The human brain is the most complex organ in the entire body, and with over 200 billion nerve cells, most scientists agree that its ability to process and transmit new information can out perform many of the world’s fastest computers.
Within the occipital lobe of the brain, located near the back of the head, is the visual cortex, which is primarily responsible for processing all the visual information and data that enters into the brain. While many would quickly conclude that this data is gathered entirely by the eyes, it is in fact the ears and not the eyes alone that the visual cortex relies upon in order to accurately see the outside world.
Ask any person who suffers from blindness, or a group of campers who have tried to navigate through a forest in the middle of the night, and they will understand why most leading researchers state that the sounds we hear help to create visual imagery for the brain. The sudden screeching of car brakes or whenever the word ‘fire’ is shouted inside a crowded room help to support the notion that what we hear is often a precursor of what we may see.
A great example of this can be found when studying the life of Elijah the prophet.
After what was perhaps the greatest day of his life and ministry, a day where he was able to call down fire and rain from heaven, as well as defeat and kill hundreds of false prophets, in 1 Kings 19:2-3, Elijah suddenly found himself on the run for his life.
Then Jezebel sent a messenger to Elijah, saying, “So let the gods do to me, and more also, if I do not make your life as the life of one of them by tomorrow about this time.” And when he saw that, he arose and ran for his life, and went to Beersheba, which belongs to Judah, and left his servant there.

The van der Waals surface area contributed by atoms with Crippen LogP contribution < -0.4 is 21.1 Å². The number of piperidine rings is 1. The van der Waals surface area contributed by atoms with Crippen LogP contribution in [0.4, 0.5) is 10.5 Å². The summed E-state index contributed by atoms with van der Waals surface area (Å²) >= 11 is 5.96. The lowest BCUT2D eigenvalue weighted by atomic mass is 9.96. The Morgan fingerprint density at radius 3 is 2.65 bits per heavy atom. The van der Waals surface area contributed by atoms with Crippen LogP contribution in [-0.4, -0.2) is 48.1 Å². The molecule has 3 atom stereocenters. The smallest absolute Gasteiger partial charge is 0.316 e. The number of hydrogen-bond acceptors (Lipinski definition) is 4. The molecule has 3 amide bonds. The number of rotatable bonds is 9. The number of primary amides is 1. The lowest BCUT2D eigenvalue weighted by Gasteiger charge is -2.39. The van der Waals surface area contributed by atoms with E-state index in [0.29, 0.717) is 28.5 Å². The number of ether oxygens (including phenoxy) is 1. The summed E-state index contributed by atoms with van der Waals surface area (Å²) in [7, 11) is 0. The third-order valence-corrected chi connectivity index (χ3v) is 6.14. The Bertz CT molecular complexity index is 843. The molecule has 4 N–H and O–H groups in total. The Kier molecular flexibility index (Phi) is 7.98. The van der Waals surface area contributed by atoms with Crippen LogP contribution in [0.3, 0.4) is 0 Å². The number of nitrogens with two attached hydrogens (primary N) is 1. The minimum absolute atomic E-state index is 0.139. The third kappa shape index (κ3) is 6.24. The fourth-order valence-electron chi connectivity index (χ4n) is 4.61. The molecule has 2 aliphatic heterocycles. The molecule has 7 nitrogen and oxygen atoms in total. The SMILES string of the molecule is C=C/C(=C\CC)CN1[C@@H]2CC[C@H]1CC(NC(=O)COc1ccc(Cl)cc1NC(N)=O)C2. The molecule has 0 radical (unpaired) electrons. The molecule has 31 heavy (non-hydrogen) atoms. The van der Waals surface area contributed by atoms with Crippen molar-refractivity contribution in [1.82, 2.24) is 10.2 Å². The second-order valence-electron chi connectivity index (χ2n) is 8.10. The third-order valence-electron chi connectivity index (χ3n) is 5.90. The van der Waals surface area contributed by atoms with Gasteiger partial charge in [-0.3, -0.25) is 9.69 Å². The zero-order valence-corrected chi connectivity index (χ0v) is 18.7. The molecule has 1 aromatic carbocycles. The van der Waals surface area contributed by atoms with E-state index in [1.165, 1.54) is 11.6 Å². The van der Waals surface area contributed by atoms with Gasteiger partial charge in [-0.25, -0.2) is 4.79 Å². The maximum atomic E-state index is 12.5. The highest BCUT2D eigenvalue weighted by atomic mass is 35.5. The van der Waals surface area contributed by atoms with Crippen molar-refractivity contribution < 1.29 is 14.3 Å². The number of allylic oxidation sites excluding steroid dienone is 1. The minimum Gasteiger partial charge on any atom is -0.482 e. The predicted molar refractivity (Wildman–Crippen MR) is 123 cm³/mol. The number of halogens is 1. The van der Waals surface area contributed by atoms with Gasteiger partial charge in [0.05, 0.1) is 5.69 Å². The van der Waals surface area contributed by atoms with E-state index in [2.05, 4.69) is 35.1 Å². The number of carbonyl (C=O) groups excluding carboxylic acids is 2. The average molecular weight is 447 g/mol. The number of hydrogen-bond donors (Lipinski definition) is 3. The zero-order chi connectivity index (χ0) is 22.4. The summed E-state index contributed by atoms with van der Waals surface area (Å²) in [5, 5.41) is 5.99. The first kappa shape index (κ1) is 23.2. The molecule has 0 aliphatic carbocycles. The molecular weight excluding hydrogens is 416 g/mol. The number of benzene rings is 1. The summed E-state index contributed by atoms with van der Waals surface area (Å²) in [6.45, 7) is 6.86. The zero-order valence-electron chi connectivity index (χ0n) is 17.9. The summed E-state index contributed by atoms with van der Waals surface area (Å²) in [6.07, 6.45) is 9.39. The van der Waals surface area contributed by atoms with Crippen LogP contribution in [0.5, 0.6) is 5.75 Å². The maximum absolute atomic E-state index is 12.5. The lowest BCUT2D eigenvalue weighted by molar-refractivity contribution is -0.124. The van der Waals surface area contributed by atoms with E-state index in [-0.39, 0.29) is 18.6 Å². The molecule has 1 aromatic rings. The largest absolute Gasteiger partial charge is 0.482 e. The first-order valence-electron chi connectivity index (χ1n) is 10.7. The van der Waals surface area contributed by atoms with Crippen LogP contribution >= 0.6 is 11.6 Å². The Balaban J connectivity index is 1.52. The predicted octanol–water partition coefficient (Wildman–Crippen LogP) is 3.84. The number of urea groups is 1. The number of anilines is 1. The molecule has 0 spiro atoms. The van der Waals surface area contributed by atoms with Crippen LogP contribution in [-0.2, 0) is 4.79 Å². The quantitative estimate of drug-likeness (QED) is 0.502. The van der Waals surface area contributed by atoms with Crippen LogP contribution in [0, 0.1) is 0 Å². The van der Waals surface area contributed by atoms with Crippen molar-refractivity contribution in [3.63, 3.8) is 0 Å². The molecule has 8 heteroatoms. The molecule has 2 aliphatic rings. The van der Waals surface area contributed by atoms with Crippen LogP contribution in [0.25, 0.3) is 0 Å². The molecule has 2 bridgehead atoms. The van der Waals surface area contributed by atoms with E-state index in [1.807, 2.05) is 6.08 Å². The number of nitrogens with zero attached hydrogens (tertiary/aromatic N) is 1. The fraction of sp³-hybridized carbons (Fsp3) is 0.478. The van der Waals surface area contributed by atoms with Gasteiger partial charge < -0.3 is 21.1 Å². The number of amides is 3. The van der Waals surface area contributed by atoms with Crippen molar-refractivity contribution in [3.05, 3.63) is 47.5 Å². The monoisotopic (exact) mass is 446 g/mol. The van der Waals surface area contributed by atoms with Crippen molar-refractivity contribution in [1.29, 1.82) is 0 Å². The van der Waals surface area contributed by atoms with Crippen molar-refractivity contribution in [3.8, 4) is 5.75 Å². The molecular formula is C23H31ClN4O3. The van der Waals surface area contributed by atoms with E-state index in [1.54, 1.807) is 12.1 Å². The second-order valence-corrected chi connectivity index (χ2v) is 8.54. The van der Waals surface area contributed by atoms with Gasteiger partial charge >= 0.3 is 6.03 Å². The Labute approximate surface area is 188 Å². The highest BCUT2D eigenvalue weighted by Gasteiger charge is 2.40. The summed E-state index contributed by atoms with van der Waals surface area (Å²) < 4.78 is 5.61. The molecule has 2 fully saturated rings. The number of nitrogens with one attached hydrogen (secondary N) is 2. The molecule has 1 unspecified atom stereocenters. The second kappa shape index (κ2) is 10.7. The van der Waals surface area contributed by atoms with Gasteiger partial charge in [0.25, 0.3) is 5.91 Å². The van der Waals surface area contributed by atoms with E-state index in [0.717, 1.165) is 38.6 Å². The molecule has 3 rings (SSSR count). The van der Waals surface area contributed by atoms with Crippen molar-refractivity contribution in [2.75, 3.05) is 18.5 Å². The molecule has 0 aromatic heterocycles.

When Elijah heard the message sent from the evil queen Jezebel, whose prophets he just successfully conquered, the translators of this passage of scripture were determined to point out that he didn’t just hear the message.
He saw it.
Like Elijah, many of us have the tendency to allow the words and threats of our enemies, and sometimes even counsel of friends who mean well, to paint a picture of a life void of God’s protection and provision. Despite seeing with our own eyes the faithfulness of God in the past, we can gave in to fear by believing the report of others.
Simply put, we must never allow what we hear from others to override what we have seen from God.
When it comes to those things that may enter into our eyes and ears, 1 Corinthians 2:9-10 clearly shows why our spirit must always have the last word:
“Eye has not seen, nor ear heard,
Nor have entered into the heart of man
The things which God has prepared for those who love Him.”
But God has revealed them to us through His Spirit. For the Spirit searches all things, yes, the deep things of God.